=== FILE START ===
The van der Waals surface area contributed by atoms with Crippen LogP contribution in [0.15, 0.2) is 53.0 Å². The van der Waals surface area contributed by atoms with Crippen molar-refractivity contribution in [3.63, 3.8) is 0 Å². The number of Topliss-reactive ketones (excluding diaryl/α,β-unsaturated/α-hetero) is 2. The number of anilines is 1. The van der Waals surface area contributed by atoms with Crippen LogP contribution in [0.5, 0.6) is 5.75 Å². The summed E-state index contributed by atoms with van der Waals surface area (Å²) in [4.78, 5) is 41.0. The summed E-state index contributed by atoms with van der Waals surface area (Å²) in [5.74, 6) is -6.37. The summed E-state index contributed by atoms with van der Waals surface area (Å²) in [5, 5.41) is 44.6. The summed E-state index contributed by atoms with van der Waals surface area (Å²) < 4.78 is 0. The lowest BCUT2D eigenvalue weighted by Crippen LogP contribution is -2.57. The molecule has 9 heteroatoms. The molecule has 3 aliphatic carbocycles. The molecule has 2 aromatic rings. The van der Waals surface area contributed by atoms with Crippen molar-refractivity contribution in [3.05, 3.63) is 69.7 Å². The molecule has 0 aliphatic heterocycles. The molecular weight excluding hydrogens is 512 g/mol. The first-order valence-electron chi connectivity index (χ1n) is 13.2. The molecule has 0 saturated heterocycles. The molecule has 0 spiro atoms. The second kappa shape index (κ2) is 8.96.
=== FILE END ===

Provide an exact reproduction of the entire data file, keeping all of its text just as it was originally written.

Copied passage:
The van der Waals surface area contributed by atoms with Crippen LogP contribution in [0.15, 0.2) is 53.0 Å². The van der Waals surface area contributed by atoms with Crippen molar-refractivity contribution in [3.63, 3.8) is 0 Å². The number of Topliss-reactive ketones (excluding diaryl/α,β-unsaturated/α-hetero) is 2. The number of anilines is 1. The van der Waals surface area contributed by atoms with Crippen LogP contribution in [0.5, 0.6) is 5.75 Å². The summed E-state index contributed by atoms with van der Waals surface area (Å²) in [4.78, 5) is 41.0. The summed E-state index contributed by atoms with van der Waals surface area (Å²) in [5.74, 6) is -6.37. The summed E-state index contributed by atoms with van der Waals surface area (Å²) in [5, 5.41) is 44.6. The summed E-state index contributed by atoms with van der Waals surface area (Å²) < 4.78 is 0. The lowest BCUT2D eigenvalue weighted by Crippen LogP contribution is -2.57. The molecule has 9 heteroatoms. The molecule has 3 aliphatic carbocycles. The molecule has 2 aromatic rings. The van der Waals surface area contributed by atoms with Crippen molar-refractivity contribution in [3.05, 3.63) is 69.7 Å². The molecule has 0 aliphatic heterocycles. The molecular weight excluding hydrogens is 512 g/mol. The first-order valence-electron chi connectivity index (χ1n) is 13.2. The molecule has 0 saturated heterocycles. The molecule has 0 spiro atoms. The second kappa shape index (κ2) is 8.96.